Jack displays a low differentiation level: even though he acknowledges some of his failures, his emotional attachment to substance use overcomes the intellectual ability to perceive it as part of the problem. Bowenian theory classifies this state as fusion, where a person is dominated by the automatic emotional system rather than rational decision-making (Gladding, 2015). In Jack’s case, fusion prevents him from actually committing to his declared objective of fixing his marriage.

Finally, there appears to be a triangle between Diane, her mother, and Jack. Mother’s upbringing taught Diane that controlling the family’s finances is the only way to ensure stability. However, it is Jack is one to manage the finances in his marriage with Diane. Consequently, the triangle works in a dysfunctional way, as Diane and her mother project their anxiety on Jack, further exacerbating the situation.

Behavior Change

Promoting behavior change requires increasing Jack’s degree of differentiation and correcting the dysfunctional emotional triangle between Diane’s mother, Diane, and Jack. In order to achieve this goal, both spouses have to obtain a more acute understanding of how their emotional systems function. Both partners have to develop a healthy emotional detachment from their families of origin, which continue affecting them adversely.

Jack should be encouraged to look at his family of origin as an outside observer rather than an insider. The primary goal is for him to separate his emotional attachment to his parents and the family’s friendly and supportive atmosphere from the practice of the substance use adopted in said family. Helping the Jack to formulate his motivation in intellectual terms will demonstrate the contradiction between his declared rational goal of saving the marriage and family and his automatic emotional reactions that prevent him from acknowledging Diane’s concerns. It will create the potential for differentiation and corresponding behavior changes.

Diane should be encouraged to compare her marriage to that of her parents, including the spouse roles and relationship patterns. In particular, she should be helped to assess whether her emotional system automatically links the husband working long workweeks to marital conflict due to the example of her father. Additionally, she should inquire whether the source of her negative attitude is merely Jack’s betrayals or her desire for greater control over the family’s finances inherited from her mother. A better understanding of these aspects of her relationship will help Diane to perceive the situation more objectively instead of following the automatic emotional responses heavily influenced by her family of origin.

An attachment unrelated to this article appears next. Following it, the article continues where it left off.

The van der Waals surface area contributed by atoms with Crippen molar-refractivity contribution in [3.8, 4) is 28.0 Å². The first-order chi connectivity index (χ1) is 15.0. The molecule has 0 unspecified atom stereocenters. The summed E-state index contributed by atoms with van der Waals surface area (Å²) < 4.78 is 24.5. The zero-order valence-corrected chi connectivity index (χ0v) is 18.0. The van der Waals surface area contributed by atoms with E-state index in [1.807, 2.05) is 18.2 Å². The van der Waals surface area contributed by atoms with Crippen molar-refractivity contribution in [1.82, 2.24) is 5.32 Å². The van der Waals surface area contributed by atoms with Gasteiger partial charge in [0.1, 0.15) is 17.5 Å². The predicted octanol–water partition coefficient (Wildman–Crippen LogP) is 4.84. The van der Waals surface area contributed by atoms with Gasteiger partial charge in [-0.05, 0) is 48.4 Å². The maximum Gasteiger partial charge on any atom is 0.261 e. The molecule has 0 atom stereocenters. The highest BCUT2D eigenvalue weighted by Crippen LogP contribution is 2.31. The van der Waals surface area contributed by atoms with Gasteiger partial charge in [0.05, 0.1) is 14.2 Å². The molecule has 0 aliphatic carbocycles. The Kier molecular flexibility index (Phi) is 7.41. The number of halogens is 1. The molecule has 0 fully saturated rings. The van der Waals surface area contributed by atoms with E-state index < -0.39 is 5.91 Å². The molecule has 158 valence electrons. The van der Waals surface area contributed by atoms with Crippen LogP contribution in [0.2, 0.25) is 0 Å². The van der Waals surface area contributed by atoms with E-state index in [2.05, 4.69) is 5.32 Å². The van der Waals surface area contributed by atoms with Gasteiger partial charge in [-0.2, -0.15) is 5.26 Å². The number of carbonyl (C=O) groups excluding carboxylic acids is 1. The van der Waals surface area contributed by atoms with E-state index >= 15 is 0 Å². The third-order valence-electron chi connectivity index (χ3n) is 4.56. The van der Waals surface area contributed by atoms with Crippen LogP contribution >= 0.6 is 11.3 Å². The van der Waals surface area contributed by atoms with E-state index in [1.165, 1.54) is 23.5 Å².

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The main techniques for this intervention will be composing a genogram, going home again, person-to-person relationship, detriangulation, and questions. Involving the spouses in composing the genogram will make them more aware of the intergenerational patterns in their relationship (Gladding, 2015). The couple’s weekly dinners with Jack’s family of origin provide a natural opportunity for Jack to assess it as an outside observer so that he could differentiate more clearly (Gladding, 2015). Person-to-person relationship will require Jack and Diane to converse with each other and about each other with the exclusion of all else. This approach should promote individuation and autonomy (Gladding, 2015). The exclusion of other subjects will also help detriangulation in the case of the dysfunctional triangle involving Diane’s mother (Gladding, 2015). Finally, the guiding questions in the course of counseling will be the primary tool for instigating change.

Empirical Evidence

There is sufficient empirical evidence for using the Bowen Family Therapy theory as the basis for counseling in a case like that. Gladding (2015) points out that the family improves its functioning “when spouses become more cognitively based” (p. 243). In particular, Gatfield (2017) demonstrates how the thoughtful construction of genograms can reduce chronic anxiety in a relationship. Apart from that, Yektatalab, Seddigh Oskouee, and Sodani’s (2016) study of 42 couples highlight the efficacy of Bowen theory therapy in dealing with marital conflict.


  1. Gatfield, E. (2017). Augmenting Bowen family of origin work: Using the genogram and therapeutic art-based activity. Australian and New Zealand Journal of Family Therapy, 38, 272–282.
  2. Gladding, S. T. (2015). Family therapy: History, theory, and practice. Boston: Pearson.
  3. Reiter, M. D. (2019). Systems theories for psychotherapists: From theory to practice. New York: Routledge.
  4. Yektalad, S., Seddigh Oskouee, F., & Sodani, M. (2016). Efficacy of Bowen theory on marital conflict in the family nursing practice: A randomized controlled trial. Issues in mental health Nursing, 38(3), 253-260.